Figure 1:

Editor’s Note: Sigh … It‘s “more than,” not “over.” Also, “short line railroads,” not “shortlines railroads.” Need a proofreader? You’re paying a top-flight attorney, David L. Meyer, to draft these statements. The least you could do is make sure the graphics are free of grammatical and spelling errors. Well, maybe you folks at CP are exhausted. I know I am! Just sayin’. – William C. Vantuono

Not surprisingly, then, when IC (CN’s predecessor) sought to acquire KCS in 1994, major shippers in the Baton Rouge-New Orleans corridor objected to the proposed use of a voting trust in that case because the proposed merger would have substantial adverse competitive impact. As they explained:

“Petitioners operate major petroleum and petrochemical production facilities in the Baton Rouge-New Orleans corridor and are served by one or both of the rail carriers involved in this merger proceeding. The ICR and KCSR run parallel routes between New Orleans and Baton Rouge, and are the only two carriers serving the chemical corridor along the east bank of the Mississippi River. While the routes thereafter diverge, they run essentially in parallel into the Midwest. Analysis of 1992 waybill data reveals approximately $700 million of traffic originated or terminated in the Baton Rouge-New Orleans corridor, and the chemicals group constituted approximately 44% of that traffic. Petitioners alone account for approximately 5 Billion pounds of freight annually moving by rail in the corridor. A merger of the ICR and KCSR would have substantial adverse impact upon Petitioners by virtue of elimination of competition, heretofore imminent competition and potential competition in the Baton Rouge-New Orleans corridor.” 

Illinois Central Corp. – Common Control – Illinois Central R.R. & The Kansas City Southern Ry., Finance Docket No. 32556, Petition of Bordon, Fina and Shell (filed Sept. 27, 1994), at 2 (emphasis added). That transaction was abandoned after the ICC sought comment on the proposed trust arrangement.

Confirming the very significant competitive issues raised by CN/KCS’s horizontal merger, preliminary analysis of the Board’s Waybill Sample data[4] shows that very substantial flows of traffic would suffer 2-to-1 or 3-to-2 reductions in independent rail routes as a result of a CN/KCS transaction, as shown in Figure 2 below:[5]

Figure 2:

CN’s proposed use of a trust would have immediate adverse effects on all of this competition and for well more than a year, regardless of what steps CN might ultimately propose to remedy competitive concerns at the end of the regulatory review process.

2. Second, as explained in CP’s April 21, 2021 Letter in Finance Docket 36500 (CP-12), unlike CP/KCS, a CN acquisition would uniquely destabilize the balanced structure of the North American railroad industry. By blocking CP’s proposed acquisition of KCS, a closing of CN’s acquisition into trust would leave CP asymmetrically disadvantaged and stranded north of Kansas City, creating strong strategic pressure for further consolidation. This would happen as soon as CN acquired KCS’s stock and placed it in trust.[6] 

3. Third, the ultimate outcome of the Board’s regulatory review of a CN/KCS transaction (the first ever under the 2001 merger rules) is highly uncertain – certainly far more so than the CP/KCS transaction. The harms to competition a CN/KCS transaction and its impact on downstream consolidation – both of which are vital public interest factors under the 2001 rules – will have an important bearing on whether the Board could ever find that the CN/KCS transaction is consistent with the public interest as well as on the extensive conditions that would be required to make it so. Given this uncertainty, CN’s proposal to place KCS into trust bears vastly more risk of a bad outcome for KCS, the industry ,and perhaps even CN – no matter how well CN thinks its crystal ball is able to predict the Continent’s late-2022 economic future and the implications of a forced divestiture process.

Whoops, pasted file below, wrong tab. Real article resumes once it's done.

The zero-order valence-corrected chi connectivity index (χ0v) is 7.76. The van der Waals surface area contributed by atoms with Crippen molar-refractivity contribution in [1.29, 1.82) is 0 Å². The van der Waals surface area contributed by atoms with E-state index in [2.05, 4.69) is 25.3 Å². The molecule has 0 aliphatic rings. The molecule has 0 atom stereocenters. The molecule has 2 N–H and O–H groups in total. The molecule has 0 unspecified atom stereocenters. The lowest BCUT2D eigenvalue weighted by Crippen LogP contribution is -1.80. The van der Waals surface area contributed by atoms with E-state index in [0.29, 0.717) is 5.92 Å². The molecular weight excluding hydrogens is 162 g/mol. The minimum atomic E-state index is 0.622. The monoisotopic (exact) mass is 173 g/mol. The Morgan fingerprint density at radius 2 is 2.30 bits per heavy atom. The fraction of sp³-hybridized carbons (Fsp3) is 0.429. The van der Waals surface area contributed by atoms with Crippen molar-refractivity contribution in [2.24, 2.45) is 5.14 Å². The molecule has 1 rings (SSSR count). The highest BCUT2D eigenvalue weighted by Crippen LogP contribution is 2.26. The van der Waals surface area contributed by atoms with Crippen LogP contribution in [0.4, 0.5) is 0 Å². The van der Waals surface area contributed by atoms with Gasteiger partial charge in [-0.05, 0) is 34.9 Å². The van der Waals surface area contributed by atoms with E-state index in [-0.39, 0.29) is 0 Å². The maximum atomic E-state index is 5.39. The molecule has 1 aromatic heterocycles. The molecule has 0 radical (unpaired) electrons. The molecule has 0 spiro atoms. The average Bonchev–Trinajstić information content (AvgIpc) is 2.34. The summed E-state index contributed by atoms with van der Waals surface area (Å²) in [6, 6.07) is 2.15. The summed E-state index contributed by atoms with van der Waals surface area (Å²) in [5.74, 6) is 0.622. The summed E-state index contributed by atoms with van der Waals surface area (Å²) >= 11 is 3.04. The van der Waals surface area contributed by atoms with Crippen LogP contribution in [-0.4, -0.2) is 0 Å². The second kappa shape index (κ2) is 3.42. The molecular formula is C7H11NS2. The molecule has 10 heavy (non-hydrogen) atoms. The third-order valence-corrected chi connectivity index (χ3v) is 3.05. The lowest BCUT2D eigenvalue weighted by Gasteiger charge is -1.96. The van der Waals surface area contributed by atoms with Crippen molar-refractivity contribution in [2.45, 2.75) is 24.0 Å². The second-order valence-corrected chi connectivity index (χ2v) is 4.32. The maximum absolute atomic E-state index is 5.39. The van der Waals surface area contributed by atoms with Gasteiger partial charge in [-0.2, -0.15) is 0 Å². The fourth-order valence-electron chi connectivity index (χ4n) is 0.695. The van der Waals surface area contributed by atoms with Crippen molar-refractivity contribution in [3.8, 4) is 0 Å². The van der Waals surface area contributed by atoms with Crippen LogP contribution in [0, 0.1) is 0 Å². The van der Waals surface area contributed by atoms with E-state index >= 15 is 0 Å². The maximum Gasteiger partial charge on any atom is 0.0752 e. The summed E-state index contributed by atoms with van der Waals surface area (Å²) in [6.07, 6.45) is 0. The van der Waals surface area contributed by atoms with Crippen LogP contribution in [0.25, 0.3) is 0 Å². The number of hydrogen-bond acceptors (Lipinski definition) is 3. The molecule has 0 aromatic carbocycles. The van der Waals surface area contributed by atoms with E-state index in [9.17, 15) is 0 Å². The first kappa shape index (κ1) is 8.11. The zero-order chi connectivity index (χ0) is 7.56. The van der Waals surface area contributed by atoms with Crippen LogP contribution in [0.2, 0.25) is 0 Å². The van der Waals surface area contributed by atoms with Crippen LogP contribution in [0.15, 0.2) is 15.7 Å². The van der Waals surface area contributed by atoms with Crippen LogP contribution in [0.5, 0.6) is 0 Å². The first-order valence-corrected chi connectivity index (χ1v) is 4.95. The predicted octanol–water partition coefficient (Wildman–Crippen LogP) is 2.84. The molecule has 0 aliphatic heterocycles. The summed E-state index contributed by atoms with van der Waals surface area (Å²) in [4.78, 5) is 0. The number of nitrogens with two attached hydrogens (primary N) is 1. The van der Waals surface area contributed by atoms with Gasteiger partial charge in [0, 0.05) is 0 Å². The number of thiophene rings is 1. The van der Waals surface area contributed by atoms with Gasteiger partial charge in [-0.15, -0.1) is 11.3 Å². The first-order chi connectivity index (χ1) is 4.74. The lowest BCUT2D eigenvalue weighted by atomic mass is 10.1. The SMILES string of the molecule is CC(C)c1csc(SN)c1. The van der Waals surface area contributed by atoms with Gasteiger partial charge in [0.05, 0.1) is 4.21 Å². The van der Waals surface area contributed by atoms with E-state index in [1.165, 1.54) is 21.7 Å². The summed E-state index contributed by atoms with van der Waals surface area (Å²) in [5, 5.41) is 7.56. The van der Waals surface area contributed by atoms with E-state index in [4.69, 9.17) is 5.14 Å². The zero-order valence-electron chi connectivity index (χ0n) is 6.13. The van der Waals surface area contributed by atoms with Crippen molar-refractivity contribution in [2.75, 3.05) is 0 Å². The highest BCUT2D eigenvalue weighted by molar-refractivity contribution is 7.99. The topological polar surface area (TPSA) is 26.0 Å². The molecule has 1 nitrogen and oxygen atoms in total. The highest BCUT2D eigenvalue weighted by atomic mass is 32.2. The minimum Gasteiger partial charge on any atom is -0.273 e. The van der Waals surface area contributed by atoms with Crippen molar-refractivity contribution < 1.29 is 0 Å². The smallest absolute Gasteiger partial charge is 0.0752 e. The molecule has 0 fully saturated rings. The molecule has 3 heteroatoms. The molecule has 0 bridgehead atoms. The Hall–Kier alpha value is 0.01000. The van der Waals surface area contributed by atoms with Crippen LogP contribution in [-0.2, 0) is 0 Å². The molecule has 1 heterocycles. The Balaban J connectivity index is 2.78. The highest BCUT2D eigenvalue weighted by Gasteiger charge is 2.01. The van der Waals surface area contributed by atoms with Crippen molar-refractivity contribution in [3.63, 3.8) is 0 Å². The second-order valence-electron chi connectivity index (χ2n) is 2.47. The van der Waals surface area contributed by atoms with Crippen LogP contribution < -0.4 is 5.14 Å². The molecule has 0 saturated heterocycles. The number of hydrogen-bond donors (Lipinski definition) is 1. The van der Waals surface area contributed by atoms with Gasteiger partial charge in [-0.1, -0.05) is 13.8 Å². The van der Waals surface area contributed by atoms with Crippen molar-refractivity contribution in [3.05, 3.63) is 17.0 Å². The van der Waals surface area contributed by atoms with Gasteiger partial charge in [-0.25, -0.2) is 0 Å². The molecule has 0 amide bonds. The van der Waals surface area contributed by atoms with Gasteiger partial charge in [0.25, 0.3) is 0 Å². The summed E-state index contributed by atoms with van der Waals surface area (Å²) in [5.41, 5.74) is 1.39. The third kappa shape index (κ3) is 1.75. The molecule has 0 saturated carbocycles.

Different Regulatory Standards and Processes Must Govern

CN well understands that it would have no chance of prevailing were it to seek to have the KCS waiver applied to its proposed transaction, for all of the reasons summarized above. Instead, it effectively urges the Board to reconsider its Decision No. 4 (in Finance Docket No. 36500), which found that the KCS waiver does apply “neatly” to CP’s proposed acquisition of KCS. 

1. The inherent consequence of that decision is that the pre-2001 Board regulations and precedent apply to CP’s voting trust proposal. The Board has already noted that its waiver decision determines which “regulations pertaining to voting trusts” shall apply. Finance Docket No 36500, Decision Nos. 3 at 2 n.2. The new “public interest” review of voting trusts was added by the 2001 rules, and did not exist previously. This precise point was made by the Board when it revised its merger rules in 2001: “The Board, like the ICC before it, has permitted the use of voting trusts during the pendency of control applications, so long as the trust would not result in unlawful control. 49 CFR 1013.” 

The Board’s pre-2001 precedent governing the use of voting trusts is thus well-established and unambiguous: voting trusts are permitted when they effectively insulate the target from premature control, pure and simple. The Board’s regulations (49 CFR § 1013) and countless pre-2001 major merger (and post-2001 other merger) precedents speak to this. E.g., UP/Santa Fe, at * 3 (scrutinizing “proposed voting trust and, as revised here, find[ing] nothing inherent in its provisions that would result in the kind of premature, unauthorized control prohibited by the ICA”); Canadian National Ry., Grand Trunk Corp., & Grand Trunk Western R.R. – Control – Illinois Central Corp., Illinois Central R.R., Chicago, Central & Pacific R.R., & Cedar River R.R., Letter from Vernon A. Williams to Paul A. Cunningham (Feb. 25, 1998) (providing informal opinion that proposed trust would effectively insulate acquirer from a control violation). Accordingly, the path for further review of CP’s proposed trust is clear based on the Board’s decision that the pre-2001 rules would apply to the CP/KCS transaction. There is no occasion for any further review process given that it is acknowledged that under Board precedent CP’s proposal will insulate KCS from premature control.